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When you visit any web site, it may store or retrieve information on your browser, mostly in the form of cookies. This information might be about you, your preferences or your device and is mostly used to make the site work as you expect it to. The information does not usually directly identify you, but it can give you a more personalized web experience.
Cookies are small pieces of data which get installed on your computer or other device while visiting websites. As said, without cookies there would be no websites at all. Cookies, for example, allow you to buy online or to remember your log-in details for your favorite social networks or other websites.
There are different types of cookies. For some cookies visitors of a website don’t need to give their consent (meaning: agree that they are installed on your computer or device), regardless of the local/national/regional laws. For other cookies you need to give permission with again differences.
If you visit sites we link to (we love to link), whether it’s SlideShare, YouTube or the site of any company or organization: do note that they have their cookie policies as well. And we can’t really impact those.
We also must admit our cookie consent bar for EU/EEA visitors is not entirely finished yet. The cookies we use install. Below you can read what is coming and more on those cookies. In the meantime we ask for your forgiveness and won’t point fingers or explain why that is unless you really want to know. There was more than a “reasonable effort” for those knowing GDPR – and it ain’t over yet.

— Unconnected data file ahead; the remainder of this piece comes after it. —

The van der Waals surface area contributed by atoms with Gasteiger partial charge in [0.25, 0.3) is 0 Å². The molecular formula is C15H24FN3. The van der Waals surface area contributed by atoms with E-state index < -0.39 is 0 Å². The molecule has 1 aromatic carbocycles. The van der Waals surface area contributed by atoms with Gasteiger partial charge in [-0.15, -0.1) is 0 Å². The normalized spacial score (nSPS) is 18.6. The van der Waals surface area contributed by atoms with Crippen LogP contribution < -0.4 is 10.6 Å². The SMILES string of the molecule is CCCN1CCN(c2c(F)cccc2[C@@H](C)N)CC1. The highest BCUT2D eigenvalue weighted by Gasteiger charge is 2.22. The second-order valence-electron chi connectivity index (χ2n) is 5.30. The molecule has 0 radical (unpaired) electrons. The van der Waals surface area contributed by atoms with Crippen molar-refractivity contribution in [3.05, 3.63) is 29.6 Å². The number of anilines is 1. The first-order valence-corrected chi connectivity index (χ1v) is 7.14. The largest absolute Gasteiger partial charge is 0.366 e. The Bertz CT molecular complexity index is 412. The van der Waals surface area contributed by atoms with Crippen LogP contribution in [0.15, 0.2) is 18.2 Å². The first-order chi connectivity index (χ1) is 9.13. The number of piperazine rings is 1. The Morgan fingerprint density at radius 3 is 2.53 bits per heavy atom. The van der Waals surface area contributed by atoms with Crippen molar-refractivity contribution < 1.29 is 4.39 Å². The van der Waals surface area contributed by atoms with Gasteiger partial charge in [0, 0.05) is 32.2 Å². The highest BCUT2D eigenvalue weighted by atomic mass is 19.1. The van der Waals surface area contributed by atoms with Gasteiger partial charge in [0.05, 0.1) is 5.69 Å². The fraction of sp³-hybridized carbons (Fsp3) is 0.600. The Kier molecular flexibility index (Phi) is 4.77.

These are cookies that are essential to make the website function and don’t need any consent such as cookies that remember what you have added to your shopping basket when buying online.
In the case of i-SCOOP the strictly necessary cookies which you can see further below are needed to show the OneTrust cookie consent tool to EEA visitors. It can’t be changed as that would mean we can’t tell you what cookies we use and configure our tools.
Performance cookies typically are cookies enabling website owners to see how much traffic they have on which pages. This can also include information on demographics.
In the case of i-SCOOP the performance cookies are cookies enabling us to gather essential information about what visitors like to read on our site and how often which pages on our website are visited how often.
The information we gather to gain insights into how our website is doing via the analytical cookies include the IP address of a visitor (in a masked format), which pages are viewed, when people visit our site, how much traffic we have and so forth.
For these analytics we use Google Analytics and set it in a way that:
- Only one person has access to it.
- IP addresses are anonymized.
- We don’t have reports on user settings.
Two Google Analytics cookies we use are first-party cookies. First-party cookies are created by the website you visit, in this case i-SCOOP. One is a third-party cookie and used by the OneTrust platform.
As the name indicates, functional cookies enable functionalities. These are often used and can include many types of functionalities, depending on the goal of the site.
i-SCOOP uses a few functional cookies only.
Whether you call them targeting cookies, advertising cookies or marketing cookies, it boils a bit down to the same.
i-SCOOP partially takes care of its own ads in the context of marketing partnerships that can include consultancy, actual services, content marketing, media partnerships or promotions of events. The tool we use only tracks impressions and clicks. If you’re interested to know how we work with brands: info[at]i-scoop.be.